Problem Statement

The World Justice Challenge 2022: Building More Just Communities seeks to identify, recognize, and promote good equal rights and non-discrimination practices and high-impact projects and policies that help ensure the path of recovery from COVID-19 is just and that progress toward achieving the SDGs gets back on track. 

The COVID-19 pandemic has weakened human rights protections and worsened structural discrimination globally. According to the World Justice Project Rule of Law Index®, over the past year 70 percent of countries declined in their fundamental rights score, which measures factors such as equal treatment and absence of discrimination, freedom of religion and belief, right to privacy, and guarantees on freedom of assembly, association, opinon, and expression. This is part of a distressing multi-year trend, in which more countries have regressed on this indicator than any other rule of law factor over the last six years.

The pandemic has especially exacerbated the systemic marginalization of minority groups and vulnerable populations. In many places, government responses to the pandemic have entailed inequitable social protection and service delivery, repressive emergency measures, and other discriminatory policies that directly threaten the lives, livelihoods, and dignity of marginalized communities. These restrictive practices are often implemented with minimal oversight and in a manner that infringes on fundamental human rights. Indigenous peoples, migrants, and ethnic and religious minorities have been especially affected by blanket bans on freedom of assembly and movement, which in some cases serve as a pretext for discriminatory government agendas. 

Meanwhile, COVID-19 has taken a disproportionate toll on women and girls. Lockdowns early in the pandemic led to higher rates of domestic violence and barriers to reproductive health services, while school closures removed girls from educational opportunities and increased their likelihood for child marriage. The pandemic’s consequences have also been detrimental for economic equality, as women experienced a five percent global job loss last year, compared with only a 3.9 percent loss for men

The road to pandemic recovery will require intersectional, people-centered approaches to re-establish and strengthen equal rights and non-discrimination protections. Dismantling these systemic inequities, which COVID-19 both exposed and amplified, must be central in order for the “build back better” agenda to succeed.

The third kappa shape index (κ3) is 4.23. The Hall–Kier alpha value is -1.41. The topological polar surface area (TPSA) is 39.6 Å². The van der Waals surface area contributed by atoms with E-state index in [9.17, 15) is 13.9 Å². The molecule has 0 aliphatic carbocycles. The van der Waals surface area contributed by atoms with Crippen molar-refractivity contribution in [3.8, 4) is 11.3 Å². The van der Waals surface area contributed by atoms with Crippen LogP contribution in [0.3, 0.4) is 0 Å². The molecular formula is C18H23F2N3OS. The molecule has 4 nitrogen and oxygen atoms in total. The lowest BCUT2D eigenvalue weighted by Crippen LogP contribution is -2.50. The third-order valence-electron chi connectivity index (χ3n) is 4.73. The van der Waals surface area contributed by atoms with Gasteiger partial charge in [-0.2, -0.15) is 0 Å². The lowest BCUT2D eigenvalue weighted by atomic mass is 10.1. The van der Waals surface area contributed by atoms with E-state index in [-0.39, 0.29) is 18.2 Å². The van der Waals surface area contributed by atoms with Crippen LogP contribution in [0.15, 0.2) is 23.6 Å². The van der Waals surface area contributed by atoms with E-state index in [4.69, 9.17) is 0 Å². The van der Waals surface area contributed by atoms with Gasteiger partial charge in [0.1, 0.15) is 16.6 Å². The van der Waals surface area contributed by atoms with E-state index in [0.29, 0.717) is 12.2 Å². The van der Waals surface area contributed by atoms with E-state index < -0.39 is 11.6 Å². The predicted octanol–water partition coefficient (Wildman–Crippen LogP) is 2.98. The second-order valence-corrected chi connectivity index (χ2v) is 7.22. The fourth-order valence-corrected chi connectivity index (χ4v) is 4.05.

Guidelines for Applicants

The World Justice Challenge encourages entries that address systemic barriers to equal rights and non-discrimination, including, but not limited to: 

  • Addressing systemic discrimination and unequal treatment of women and girls, racial, ethnic and religious minorities, LGBTI+ communities, people with disabilities, migrants, indigenous communities, and other marginalized groups 
  • Ensuring women and girls, racial, ethnic and religious minorities, LGBTI+ communities, people with disabilities, migrants, indigenous communities, and other marginalized groups are included in both short- and long-term economic and social recovery plans 
  • Addressing gender-based violence 
  • Tackling the discriminatory impacts of climate and other environmental problems
  • Protecting journalists and other media workers, especially those from historically disadvantaged communities 
  • Protecting human rights defenders and the lawyers who represent them, especially from historically disadvantaged communities 
  • Protecting the right to peaceful assembly and/or association free of discrimination and unwarranted interference 
  • Protecting the right to privacy in accordance with norms of legality, necessity, proportionality, and non-discrimination 
  • Ensuring digital technology is created and deployed in ways that reduce or eliminate inherent biases and discrimination 
  • Challenging discriminatory practices and policies relating to arrest, detention, prosecution, probation, or exile 
  • Strengthening the implementation and/or enforcement of hate crimes legislation